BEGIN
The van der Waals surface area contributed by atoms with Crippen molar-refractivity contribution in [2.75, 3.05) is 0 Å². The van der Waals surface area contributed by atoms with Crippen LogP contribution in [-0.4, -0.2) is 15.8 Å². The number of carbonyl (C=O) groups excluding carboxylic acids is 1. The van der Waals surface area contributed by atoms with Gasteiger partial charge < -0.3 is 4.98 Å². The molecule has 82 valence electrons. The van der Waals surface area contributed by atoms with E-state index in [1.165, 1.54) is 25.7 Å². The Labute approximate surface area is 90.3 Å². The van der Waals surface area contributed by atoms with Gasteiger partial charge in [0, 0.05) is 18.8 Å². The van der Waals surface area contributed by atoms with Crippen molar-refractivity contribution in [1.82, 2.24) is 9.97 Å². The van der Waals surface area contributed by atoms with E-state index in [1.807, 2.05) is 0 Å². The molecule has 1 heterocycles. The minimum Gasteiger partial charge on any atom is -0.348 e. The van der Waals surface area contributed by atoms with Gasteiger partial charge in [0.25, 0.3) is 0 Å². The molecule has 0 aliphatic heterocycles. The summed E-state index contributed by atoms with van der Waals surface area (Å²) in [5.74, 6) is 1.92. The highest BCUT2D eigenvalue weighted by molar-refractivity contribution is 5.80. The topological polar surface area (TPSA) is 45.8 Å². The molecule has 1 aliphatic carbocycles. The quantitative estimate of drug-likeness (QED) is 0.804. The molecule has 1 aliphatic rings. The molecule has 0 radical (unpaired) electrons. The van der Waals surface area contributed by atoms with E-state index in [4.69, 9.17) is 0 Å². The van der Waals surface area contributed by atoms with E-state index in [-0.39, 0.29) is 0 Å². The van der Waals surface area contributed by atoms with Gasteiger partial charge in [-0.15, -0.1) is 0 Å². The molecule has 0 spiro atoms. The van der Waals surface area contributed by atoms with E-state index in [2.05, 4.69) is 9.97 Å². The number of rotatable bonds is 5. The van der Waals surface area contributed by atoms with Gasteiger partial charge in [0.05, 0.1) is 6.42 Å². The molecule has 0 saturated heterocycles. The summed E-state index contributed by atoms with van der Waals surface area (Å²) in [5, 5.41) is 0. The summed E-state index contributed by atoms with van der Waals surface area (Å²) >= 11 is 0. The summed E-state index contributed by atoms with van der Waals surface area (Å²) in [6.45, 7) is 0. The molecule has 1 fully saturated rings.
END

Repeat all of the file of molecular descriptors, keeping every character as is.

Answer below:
The van der Waals surface area contributed by atoms with Crippen molar-refractivity contribution in [2.75, 3.05) is 0 Å². The van der Waals surface area contributed by atoms with Crippen LogP contribution in [-0.4, -0.2) is 15.8 Å². The number of carbonyl (C=O) groups excluding carboxylic acids is 1. The van der Waals surface area contributed by atoms with Gasteiger partial charge < -0.3 is 4.98 Å². The molecule has 82 valence electrons. The van der Waals surface area contributed by atoms with E-state index in [1.165, 1.54) is 25.7 Å². The Labute approximate surface area is 90.3 Å². The van der Waals surface area contributed by atoms with Gasteiger partial charge in [0, 0.05) is 18.8 Å². The van der Waals surface area contributed by atoms with Crippen molar-refractivity contribution in [1.82, 2.24) is 9.97 Å². The van der Waals surface area contributed by atoms with E-state index in [1.807, 2.05) is 0 Å². The molecule has 1 heterocycles. The minimum Gasteiger partial charge on any atom is -0.348 e. The van der Waals surface area contributed by atoms with Gasteiger partial charge in [0.25, 0.3) is 0 Å². The molecule has 0 aliphatic heterocycles. The summed E-state index contributed by atoms with van der Waals surface area (Å²) in [5.74, 6) is 1.92. The highest BCUT2D eigenvalue weighted by molar-refractivity contribution is 5.80. The topological polar surface area (TPSA) is 45.8 Å². The molecule has 1 aliphatic carbocycles. The quantitative estimate of drug-likeness (QED) is 0.804. The molecule has 1 aliphatic rings. The molecule has 0 radical (unpaired) electrons. The van der Waals surface area contributed by atoms with E-state index in [4.69, 9.17) is 0 Å². The van der Waals surface area contributed by atoms with E-state index in [-0.39, 0.29) is 0 Å². The van der Waals surface area contributed by atoms with Gasteiger partial charge in [-0.15, -0.1) is 0 Å². The molecule has 0 spiro atoms. The van der Waals surface area contributed by atoms with E-state index in [2.05, 4.69) is 9.97 Å². The number of rotatable bonds is 5. The van der Waals surface area contributed by atoms with Gasteiger partial charge in [0.05, 0.1) is 6.42 Å². The molecule has 0 saturated heterocycles. The summed E-state index contributed by atoms with van der Waals surface area (Å²) in [5, 5.41) is 0. The summed E-state index contributed by atoms with van der Waals surface area (Å²) >= 11 is 0. The summed E-state index contributed by atoms with van der Waals surface area (Å²) in [6.45, 7) is 0. The molecule has 1 fully saturated rings.